How to Become a UFC Fighter – An Interview

Professional Mixed Martial Artist and UnderGround regular “disbeliever” began training in the martial arts at age 4. He was raised by a single mother who had to put him in either day care or karate after school… he chose karate. He started in Tai Kwon do for two years before moving on to Kyokushin Karate, Japanese Ju-Jutsu, and Judo. At 17, he switched his focus to Brazilian Jiu-Jitsu, Boxing, and Muay Thai, and continues to train in each regularly. He’s now 29 and lives in the Baltimore, MD area. We caught up with disbeliever to get a “pro’s perspective” on the misconceptions about becoming a fighter and how to best progress down that path for those interested. 20 years ago, the typical young American male dreamed of playing professional football, basketball, or baseball. While that’s still true to a certain degree, many now want to be a “cage fighter” or “fight in the UFC” instead. You’ve fought professionally, and, as a result, can offer a unique perspective on what it actually takes to become a professional mixed martial artist. Do you think that most have a realistic perspective on what it takes to “go pro”?

disbeliever: I believe a large number of people have lost sight of what should go into becoming a well rounded fighter versus what the minimum amount of work that is needed to be allowed to fight professionally. Realistically, anyone with a certain level of athletic ability could spend 6 months boxing and sprawl training and step into a cage or ring professionally. They may win, they may lose. That is not the proper way of doing things though. Why do you think that so many have such a warped perception of the reality of fighting professionally and its demands?

disbeliever: The sport is so new still. There is no real set path needed to be walked to become a fighter professionally. In the NFL, young boys know they need to play all the time as a kid, play in high school and then college and get picked up by the NFL. It is a process. People today want instant gratification and do not want to dedicate their lives to something. If you look at the UFC champions, all of them have spent their lives in the Martial Arts. They did not just decide a year ago they wanted to fight UFC. Brock Lesnar has been wrestling high level his entire life. Lyoto Machida has devoted his life to the Martial Arts, as has Anderson Silva. GSP (Georges St-Pierre) started Martial Arts at a very young age. BJ Penn has been in BJJ for over a decade. You really need to devote your life to something to be truly great at it. I was not able to excel in professional fighting due to me not putting it at the top of my list of priorities. Exactly what does it take and is there a defined path to becoming a professional mixed martial artist (such as fighting as an amateur first)? What would you recommend to a family member or friend – with no martial arts experience – to begin the process of potentially becoming a professional fighter?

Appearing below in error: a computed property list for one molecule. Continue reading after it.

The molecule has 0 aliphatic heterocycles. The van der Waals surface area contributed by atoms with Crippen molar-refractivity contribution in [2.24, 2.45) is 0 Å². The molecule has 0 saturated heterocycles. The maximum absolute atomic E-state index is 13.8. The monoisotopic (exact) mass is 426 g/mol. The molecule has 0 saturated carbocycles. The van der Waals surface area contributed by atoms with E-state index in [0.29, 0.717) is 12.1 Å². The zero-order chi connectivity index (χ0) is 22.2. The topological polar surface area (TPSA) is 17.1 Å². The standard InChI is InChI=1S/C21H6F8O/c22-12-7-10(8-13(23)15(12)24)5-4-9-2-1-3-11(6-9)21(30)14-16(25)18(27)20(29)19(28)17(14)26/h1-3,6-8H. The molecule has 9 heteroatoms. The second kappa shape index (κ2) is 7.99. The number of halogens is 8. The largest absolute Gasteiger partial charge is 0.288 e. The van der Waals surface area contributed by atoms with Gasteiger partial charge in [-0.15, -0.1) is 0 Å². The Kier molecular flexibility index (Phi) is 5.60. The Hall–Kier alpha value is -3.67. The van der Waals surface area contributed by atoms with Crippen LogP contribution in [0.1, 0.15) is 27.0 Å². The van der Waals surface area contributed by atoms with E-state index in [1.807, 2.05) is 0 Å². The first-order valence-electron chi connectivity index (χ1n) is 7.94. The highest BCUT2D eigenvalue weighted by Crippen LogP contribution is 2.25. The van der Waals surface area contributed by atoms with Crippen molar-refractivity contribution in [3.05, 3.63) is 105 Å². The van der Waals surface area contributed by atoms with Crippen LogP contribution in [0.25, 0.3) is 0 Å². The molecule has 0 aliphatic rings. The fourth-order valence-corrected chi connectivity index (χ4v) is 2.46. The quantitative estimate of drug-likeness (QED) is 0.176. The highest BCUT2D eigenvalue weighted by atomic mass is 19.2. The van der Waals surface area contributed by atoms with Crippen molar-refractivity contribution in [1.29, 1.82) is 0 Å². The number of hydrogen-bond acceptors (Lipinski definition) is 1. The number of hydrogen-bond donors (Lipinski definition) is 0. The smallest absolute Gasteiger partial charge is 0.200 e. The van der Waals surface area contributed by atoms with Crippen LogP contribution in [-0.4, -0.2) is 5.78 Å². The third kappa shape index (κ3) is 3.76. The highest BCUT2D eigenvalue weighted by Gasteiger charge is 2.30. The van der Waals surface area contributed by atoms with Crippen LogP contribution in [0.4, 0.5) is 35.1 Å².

disbeliever: I believe there is no set defined path. You could just sign up for a professional fight one day with no training, and be a pro fighter. As I said there is a difference between what one should do, and what the easiest path is. One should get under a good trainer, train hard, and improve. You should trust in your trainer to tell you when you are ready. More goes into being ready than being in good shape, you need to be mentally prepared as well. I believe you should start amateur to get a feel for it and get the nerves worked out before blemishing your record potentially. I did not take this advice (laughs). Do you feel that there’s a specific sport that prepares someone well for fighting? If an aspiring fighter has a wrestling background, or played football, is that of any particular benefit?